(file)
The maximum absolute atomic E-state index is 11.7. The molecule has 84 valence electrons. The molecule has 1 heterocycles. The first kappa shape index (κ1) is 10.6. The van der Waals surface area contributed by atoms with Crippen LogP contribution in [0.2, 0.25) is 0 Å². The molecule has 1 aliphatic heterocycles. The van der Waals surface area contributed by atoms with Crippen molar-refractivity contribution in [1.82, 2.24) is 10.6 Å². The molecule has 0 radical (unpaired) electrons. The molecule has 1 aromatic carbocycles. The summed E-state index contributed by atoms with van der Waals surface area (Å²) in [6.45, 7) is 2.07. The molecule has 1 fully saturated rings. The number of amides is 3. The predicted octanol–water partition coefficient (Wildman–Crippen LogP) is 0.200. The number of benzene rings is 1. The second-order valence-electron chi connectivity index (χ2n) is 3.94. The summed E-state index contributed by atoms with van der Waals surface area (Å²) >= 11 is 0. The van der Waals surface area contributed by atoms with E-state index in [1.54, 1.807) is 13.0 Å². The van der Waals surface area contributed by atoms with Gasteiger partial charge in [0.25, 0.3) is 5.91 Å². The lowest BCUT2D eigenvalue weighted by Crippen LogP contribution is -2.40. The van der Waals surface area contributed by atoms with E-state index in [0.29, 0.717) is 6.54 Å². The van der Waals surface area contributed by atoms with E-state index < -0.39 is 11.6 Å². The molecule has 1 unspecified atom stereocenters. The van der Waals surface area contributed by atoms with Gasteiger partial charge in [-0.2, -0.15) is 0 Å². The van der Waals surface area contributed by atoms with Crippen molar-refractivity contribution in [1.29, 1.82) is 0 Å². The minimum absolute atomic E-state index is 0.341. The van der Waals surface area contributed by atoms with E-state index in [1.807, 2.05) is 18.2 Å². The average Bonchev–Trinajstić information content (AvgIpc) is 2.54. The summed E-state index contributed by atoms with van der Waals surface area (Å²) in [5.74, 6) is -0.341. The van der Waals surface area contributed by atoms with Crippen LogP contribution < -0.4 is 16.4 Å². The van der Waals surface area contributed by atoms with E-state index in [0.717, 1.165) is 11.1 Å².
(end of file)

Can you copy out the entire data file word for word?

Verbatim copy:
The maximum absolute atomic E-state index is 11.7. The molecule has 84 valence electrons. The molecule has 1 heterocycles. The first kappa shape index (κ1) is 10.6. The van der Waals surface area contributed by atoms with Crippen LogP contribution in [0.2, 0.25) is 0 Å². The molecule has 1 aliphatic heterocycles. The van der Waals surface area contributed by atoms with Crippen molar-refractivity contribution in [1.82, 2.24) is 10.6 Å². The molecule has 0 radical (unpaired) electrons. The molecule has 1 aromatic carbocycles. The summed E-state index contributed by atoms with van der Waals surface area (Å²) in [6.45, 7) is 2.07. The molecule has 1 fully saturated rings. The number of amides is 3. The predicted octanol–water partition coefficient (Wildman–Crippen LogP) is 0.200. The number of benzene rings is 1. The second-order valence-electron chi connectivity index (χ2n) is 3.94. The summed E-state index contributed by atoms with van der Waals surface area (Å²) >= 11 is 0. The van der Waals surface area contributed by atoms with E-state index in [1.54, 1.807) is 13.0 Å². The van der Waals surface area contributed by atoms with Gasteiger partial charge in [0.25, 0.3) is 5.91 Å². The lowest BCUT2D eigenvalue weighted by Crippen LogP contribution is -2.40. The van der Waals surface area contributed by atoms with E-state index in [0.29, 0.717) is 6.54 Å². The van der Waals surface area contributed by atoms with E-state index < -0.39 is 11.6 Å². The molecule has 1 unspecified atom stereocenters. The van der Waals surface area contributed by atoms with Gasteiger partial charge in [-0.2, -0.15) is 0 Å². The van der Waals surface area contributed by atoms with Crippen molar-refractivity contribution in [1.29, 1.82) is 0 Å². The minimum absolute atomic E-state index is 0.341. The van der Waals surface area contributed by atoms with E-state index in [1.807, 2.05) is 18.2 Å². The average Bonchev–Trinajstić information content (AvgIpc) is 2.54. The summed E-state index contributed by atoms with van der Waals surface area (Å²) in [5.74, 6) is -0.341. The van der Waals surface area contributed by atoms with Crippen LogP contribution < -0.4 is 16.4 Å². The van der Waals surface area contributed by atoms with E-state index in [0.717, 1.165) is 11.1 Å².